All the people in the synagogue were furious when they heard this.
This week in the lectionary, Jesus almost gets thrown off the mountain by an angry mob who wasn’t pleased with his preaching. Jesus shows up at his local synagogue, and everyone is delighted that the hometown boy has made good, and eagerly awaits special favors from the son of Joseph. He’s from here! We’re “his people”! His miracles here will be even more magnificent than everywhere else!
But Jesus, who doesn’t know how to grease the wheels of power so that he can get a speaking gig, not only tells them that they won’t get a special treatment, but reminds them of all the times in Israel’s history when God reached out and found the outsider, instead.
I’m not here for the hometeam, Jesus says. I’m here for everyone, just like God has always been trying to tell you. And in particular, I’m here for the ones you wanted to leave behind.
This did not lead to a standing ovation.
Jesus rarely got standing ovations from anyone running anything. Jesus’ popularity was much grittier. The people who wanted to touch his cloak were the ones that were dying. They had physical ailments that prevented them from joining communities fully. They were the women, the forgotten, the sick, the poor.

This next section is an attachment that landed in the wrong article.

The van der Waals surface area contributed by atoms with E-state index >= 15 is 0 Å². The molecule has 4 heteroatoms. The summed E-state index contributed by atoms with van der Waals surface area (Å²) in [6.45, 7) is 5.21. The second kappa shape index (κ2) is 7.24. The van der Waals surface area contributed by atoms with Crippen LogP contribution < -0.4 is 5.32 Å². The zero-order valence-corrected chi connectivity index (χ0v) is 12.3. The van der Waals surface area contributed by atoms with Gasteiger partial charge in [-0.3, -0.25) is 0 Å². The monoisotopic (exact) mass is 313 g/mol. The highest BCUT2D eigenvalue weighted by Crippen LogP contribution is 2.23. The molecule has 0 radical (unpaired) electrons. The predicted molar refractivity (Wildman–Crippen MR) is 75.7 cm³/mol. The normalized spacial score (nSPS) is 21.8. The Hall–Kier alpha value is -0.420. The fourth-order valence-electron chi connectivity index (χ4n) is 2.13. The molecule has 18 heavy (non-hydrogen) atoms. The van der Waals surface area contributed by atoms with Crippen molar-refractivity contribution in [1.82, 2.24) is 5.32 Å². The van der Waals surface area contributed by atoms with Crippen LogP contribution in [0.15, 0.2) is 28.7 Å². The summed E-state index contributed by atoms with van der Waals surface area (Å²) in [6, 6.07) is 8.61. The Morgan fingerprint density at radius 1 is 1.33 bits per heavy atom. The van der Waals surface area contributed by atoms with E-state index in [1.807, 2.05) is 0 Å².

They weren’t just physically gritty, they were politically gritty. The Roman centurion, who was an oppressor. Zaccheus, who was a tax collector who betrayed his own people to the Romans.
Whether you were a radical leftist revolutionary who wanted to burn Rome to the ground, or an institutional conservative who wanted to maintain an inner circle of meaning-making just for a particular community – Jesus wasn’t interested in your speaking gig.
Jesus would get thrown off a mountain before he would water down his message of knocking down every single wall that anyone would dare put up between God and the Other.
It’s what Jonathan Martin calls the good news, and the bad news. The good news is, Jesus is coming for you! The bad news is – well, Jesus is coming for everyone, like it or not.
“God is no respecter of our accolades or achievements,” Soong-Chan Rah reminds us in his book Prophetic Lament, and Jesus spends exactly zero minutes pruning his message so that he can get those accolades or achievements.
Jesus decided, every time he preached and healed and traveled, to prioritize the people standing on the outside over his own success and safety.
This is an upside-down Kingdom, that has eyes for everyone unimportant and a heart for everyone on the outside.
It’s an upside-down Kingdom, a not-kingdom that has people leaving their jobs in the middle of the work week to go on a roadtrip with a preacher who was never going to be successful.
I have cultivated a very tame Christianity. It’s easy to do. We look at Christianity through the lense of “what makes sense” in our culture. What will keep our rent paid, what will keep our health insurance, what won’t rustle any important jimmies, what our coworkers will respect, what our political candidates are saying, what our pastor agrees with, what that important book said, what our degree was in. It can happen so automatically that we don’t even notice we’ve done it.